Merck & Co. executives have always taken great pride in the 115-year-old company's long list of scientific firsts. It includes the first measles vaccine (1963), the first cholesterol-lowering statin (1987), and what is likely to be the first vaccine for cervical cancer, now under Food & Drug Administration review. The message from Merck (MRK ) over the years was clear: If it isn't cutting-edge, breakthrough science, it isn't Merck.
That's why analysts and investors were surprised when the drug company disclosed a decidedly un-Merck-like project at a Dec. 15 analyst meeting. The plan was, in essence, to tweak niacin, a well-known vitamin that raises "good" cholesterol, and turn it into a blockbuster. "It's the first time in a long time I've seen [Merck] act practically," says Morgan Stanley (MS ) analyst Jami Rubin. Such pragmatism will be critical as CEO Richard T. Clark pushes for more efficiency and focus in everything from drug development to sales and marketing to manufacturing. He's candid about Merck's woes. "We were once the envy of the industry," he said at the meeting. "That's not the case today."
No doubt major change is needed at the once iconic drugmaker. It is facing what some analysts estimate could be a $30 billion liability stemming from lawsuits over the withdrawn Vioxx. That painkiller, of course, was another first -- part of an entirely new class of drugs. Adding to the pressure: Two Merck blockbusters must contend with generic competition in the next few years. The biggest hit comes in June, when its $4.4 billion cholesterol-lowering drug, Zocor, loses patent protection in the U.S.
There are promising products in the pipeline, such as Gardasil, the cervical cancer vaccine, but not enough to offset the generics. So while Clark, who became CEO in May, 2005, has said that a $5 billion cost-cutting effort will help Merck achieve double-digit compound annual growth in earnings per share from 2005 to 2010, Wall Street is skeptical. "The numbers just don't add up," says Trevor M. Polischuk, pharmaceutical analyst at asset managers OrbiMed Advisors LLC.
What's clear is that Merck is leaving behind its ivory tower culture. Under former CEO Raymond V. Gilmartin, Merck steered clear of large deals, preferring to get a product or new technology by buying smaller companies. But last month at the World Economic Forum in Davos, Clark said he was looking for more established businesses, particularly in biotech. Merck is also zeroing in on nine key areas of research, such as heart disease and cancer, rather than trying to cover all bases. It will shift 1,500 reps from selling current products to promoting new vaccines.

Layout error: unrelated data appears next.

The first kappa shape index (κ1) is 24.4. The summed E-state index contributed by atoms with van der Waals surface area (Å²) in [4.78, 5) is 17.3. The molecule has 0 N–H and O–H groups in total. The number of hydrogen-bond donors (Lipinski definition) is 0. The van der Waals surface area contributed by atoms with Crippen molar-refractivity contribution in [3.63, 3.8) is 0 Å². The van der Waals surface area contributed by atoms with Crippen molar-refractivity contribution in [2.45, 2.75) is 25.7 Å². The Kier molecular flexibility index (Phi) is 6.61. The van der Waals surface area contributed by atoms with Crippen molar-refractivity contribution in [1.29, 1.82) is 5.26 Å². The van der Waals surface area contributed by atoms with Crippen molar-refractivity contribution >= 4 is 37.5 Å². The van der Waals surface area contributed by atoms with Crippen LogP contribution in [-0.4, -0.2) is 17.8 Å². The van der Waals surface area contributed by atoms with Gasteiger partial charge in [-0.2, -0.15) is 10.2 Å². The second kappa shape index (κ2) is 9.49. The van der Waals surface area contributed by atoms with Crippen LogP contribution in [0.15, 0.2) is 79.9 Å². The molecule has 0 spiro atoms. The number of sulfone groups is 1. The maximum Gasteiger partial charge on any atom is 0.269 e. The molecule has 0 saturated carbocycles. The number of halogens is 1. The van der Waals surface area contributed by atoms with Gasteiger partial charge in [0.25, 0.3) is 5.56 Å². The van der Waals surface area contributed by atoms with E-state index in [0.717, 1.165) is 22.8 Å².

The niacin project is the most striking example of the new approach. While drugs such as Zocor and Lipitor do a great job of cutting LDL, or bad cholesterol, they only slightly boost HDL, or good cholesterol. Niacin is much more effective at boosting the good stuff and has been shown to help decrease the risk of heart attacks. But the vitamin often triggers uncomfortable flushes. That problem has been mitigated by newer formulations of niacin, but the vitamin hasn't gained widespread use as a way to combat heart disease.
Merck came to the niacin project in a roundabout way. While executives declined interviews about the venture, a spokesman confirms that the drug being developed was first studied as a possible treatment for allergies. Researchers had come up with a compound for blocking a substance in the body that plays a role in allergic responses. That substance was also found to be central to niacin flushes. The company is starting late-stage human trials, studying the compound in one pill with niacin and in another pill with both niacin and its cholesterol-cutting drug Zocor.
Merck is accustomed to leading the pack, but this program is an attempted end run around rivals that are out in front. Pfizer Inc. (PFE ) is developing a novel HDL-raising drug called torcetrapib. That drug, along with a competing product in development at Roche Holding Ltd. (RHHVF ), raises good cholesterol differently from niacin. Pfizer hopes to file its drug for approval with the FDA in 2007. But while niacin's benefits are known, Pfizer and Roche need to prove their compounds have real cardiac benefits as well. Should the FDA ask for more data, approval could be delayed.
If that happens, and if the niacin combo sails through the FDA, Merck could beat Pfizer to market. But Merck also faces challenges: No other drug exists on the market that blocks the substance targeted by Merck's anti-flushing product, and scientists say much is unknown about the role of that molecule in the body. Sanford C. Bernstein & Co. analyst Richard T. Evans warns that Merck's development program is studying a relatively small number of people, so the FDA may want more data.
Nevertheless, Wall Street is modestly optimistic about Merck's future. A growing sense that Merck can weather the Vioxx storm helped send the stock up 17%, to 35.59, in the past six months. Even if the gussied-up vitamin doesn't take off, it's a sign that Merck can seize a commercial opportunity even when it doesn't have the most dazzling science on the block. "It's sort of like middle age," says SG Cowen & Co. (SCGLY ) analyst Stephen M. Scala. "You admit you can't do all the things you used to."
By Amy Barrett